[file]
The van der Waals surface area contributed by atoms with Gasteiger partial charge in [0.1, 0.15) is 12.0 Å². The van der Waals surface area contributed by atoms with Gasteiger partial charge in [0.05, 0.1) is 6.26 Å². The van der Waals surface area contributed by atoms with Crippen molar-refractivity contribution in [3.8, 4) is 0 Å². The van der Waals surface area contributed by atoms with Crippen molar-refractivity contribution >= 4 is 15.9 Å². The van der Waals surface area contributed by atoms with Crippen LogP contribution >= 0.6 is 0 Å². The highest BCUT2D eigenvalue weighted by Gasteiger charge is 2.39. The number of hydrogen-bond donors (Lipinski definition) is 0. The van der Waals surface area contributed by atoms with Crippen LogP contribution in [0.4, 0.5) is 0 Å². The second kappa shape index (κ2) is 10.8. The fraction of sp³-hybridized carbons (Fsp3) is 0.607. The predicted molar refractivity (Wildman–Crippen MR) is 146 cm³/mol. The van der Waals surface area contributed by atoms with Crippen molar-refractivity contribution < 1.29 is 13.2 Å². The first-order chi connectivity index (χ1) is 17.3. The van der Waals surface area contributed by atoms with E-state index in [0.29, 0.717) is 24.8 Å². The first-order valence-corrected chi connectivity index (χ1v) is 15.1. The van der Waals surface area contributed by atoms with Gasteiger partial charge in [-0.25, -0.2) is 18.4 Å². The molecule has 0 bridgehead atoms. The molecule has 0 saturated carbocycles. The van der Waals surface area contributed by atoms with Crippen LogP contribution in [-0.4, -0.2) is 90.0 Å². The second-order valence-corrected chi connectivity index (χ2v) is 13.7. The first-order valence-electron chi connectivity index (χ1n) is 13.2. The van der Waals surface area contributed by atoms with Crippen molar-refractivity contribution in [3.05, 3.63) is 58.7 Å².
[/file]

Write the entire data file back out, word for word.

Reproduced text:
The van der Waals surface area contributed by atoms with Gasteiger partial charge in [0.1, 0.15) is 12.0 Å². The van der Waals surface area contributed by atoms with Gasteiger partial charge in [0.05, 0.1) is 6.26 Å². The van der Waals surface area contributed by atoms with Crippen molar-refractivity contribution in [3.8, 4) is 0 Å². The van der Waals surface area contributed by atoms with Crippen molar-refractivity contribution >= 4 is 15.9 Å². The van der Waals surface area contributed by atoms with Crippen LogP contribution >= 0.6 is 0 Å². The highest BCUT2D eigenvalue weighted by Gasteiger charge is 2.39. The number of hydrogen-bond donors (Lipinski definition) is 0. The van der Waals surface area contributed by atoms with Crippen LogP contribution in [0.4, 0.5) is 0 Å². The second kappa shape index (κ2) is 10.8. The fraction of sp³-hybridized carbons (Fsp3) is 0.607. The predicted molar refractivity (Wildman–Crippen MR) is 146 cm³/mol. The van der Waals surface area contributed by atoms with Crippen molar-refractivity contribution < 1.29 is 13.2 Å². The first-order chi connectivity index (χ1) is 17.3. The van der Waals surface area contributed by atoms with E-state index in [0.29, 0.717) is 24.8 Å². The first-order valence-corrected chi connectivity index (χ1v) is 15.1. The van der Waals surface area contributed by atoms with Gasteiger partial charge in [-0.25, -0.2) is 18.4 Å². The molecule has 0 bridgehead atoms. The molecule has 0 saturated carbocycles. The van der Waals surface area contributed by atoms with Crippen LogP contribution in [-0.4, -0.2) is 90.0 Å². The second-order valence-corrected chi connectivity index (χ2v) is 13.7. The first-order valence-electron chi connectivity index (χ1n) is 13.2. The van der Waals surface area contributed by atoms with Crippen molar-refractivity contribution in [3.05, 3.63) is 58.7 Å².